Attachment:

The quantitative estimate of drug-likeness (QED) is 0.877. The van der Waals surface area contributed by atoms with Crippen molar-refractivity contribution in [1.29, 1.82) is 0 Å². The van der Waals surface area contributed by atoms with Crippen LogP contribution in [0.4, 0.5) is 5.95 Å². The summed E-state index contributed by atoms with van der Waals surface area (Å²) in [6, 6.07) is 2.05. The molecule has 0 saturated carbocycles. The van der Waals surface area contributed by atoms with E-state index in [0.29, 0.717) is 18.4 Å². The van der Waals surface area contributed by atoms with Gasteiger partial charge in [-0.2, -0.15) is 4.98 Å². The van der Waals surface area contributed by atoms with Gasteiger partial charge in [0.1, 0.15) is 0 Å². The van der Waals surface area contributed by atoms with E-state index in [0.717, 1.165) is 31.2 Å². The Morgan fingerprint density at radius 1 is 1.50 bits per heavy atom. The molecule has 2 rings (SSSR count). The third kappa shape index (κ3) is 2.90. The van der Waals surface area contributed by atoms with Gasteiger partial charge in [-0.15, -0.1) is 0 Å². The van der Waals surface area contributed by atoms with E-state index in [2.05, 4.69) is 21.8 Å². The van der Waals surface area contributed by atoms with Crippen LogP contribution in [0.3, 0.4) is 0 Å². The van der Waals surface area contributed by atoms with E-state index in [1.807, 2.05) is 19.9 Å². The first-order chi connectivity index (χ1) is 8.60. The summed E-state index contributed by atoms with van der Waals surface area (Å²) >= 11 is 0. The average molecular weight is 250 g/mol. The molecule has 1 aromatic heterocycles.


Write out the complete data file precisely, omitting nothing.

The quantitative estimate of drug-likeness (QED) is 0.877. The van der Waals surface area contributed by atoms with Crippen molar-refractivity contribution in [1.29, 1.82) is 0 Å². The van der Waals surface area contributed by atoms with Crippen LogP contribution in [0.4, 0.5) is 5.95 Å². The summed E-state index contributed by atoms with van der Waals surface area (Å²) in [6, 6.07) is 2.05. The molecule has 0 saturated carbocycles. The van der Waals surface area contributed by atoms with E-state index in [0.29, 0.717) is 18.4 Å². The van der Waals surface area contributed by atoms with Gasteiger partial charge in [-0.2, -0.15) is 4.98 Å². The van der Waals surface area contributed by atoms with Gasteiger partial charge in [0.1, 0.15) is 0 Å². The van der Waals surface area contributed by atoms with E-state index in [0.717, 1.165) is 31.2 Å². The Morgan fingerprint density at radius 1 is 1.50 bits per heavy atom. The molecule has 2 rings (SSSR count). The third kappa shape index (κ3) is 2.90. The van der Waals surface area contributed by atoms with Gasteiger partial charge in [-0.15, -0.1) is 0 Å². The van der Waals surface area contributed by atoms with E-state index in [2.05, 4.69) is 21.8 Å². The van der Waals surface area contributed by atoms with Crippen LogP contribution in [0.3, 0.4) is 0 Å². The van der Waals surface area contributed by atoms with E-state index in [1.807, 2.05) is 19.9 Å². The first-order chi connectivity index (χ1) is 8.60. The summed E-state index contributed by atoms with van der Waals surface area (Å²) >= 11 is 0. The average molecular weight is 250 g/mol. The molecule has 1 aromatic heterocycles.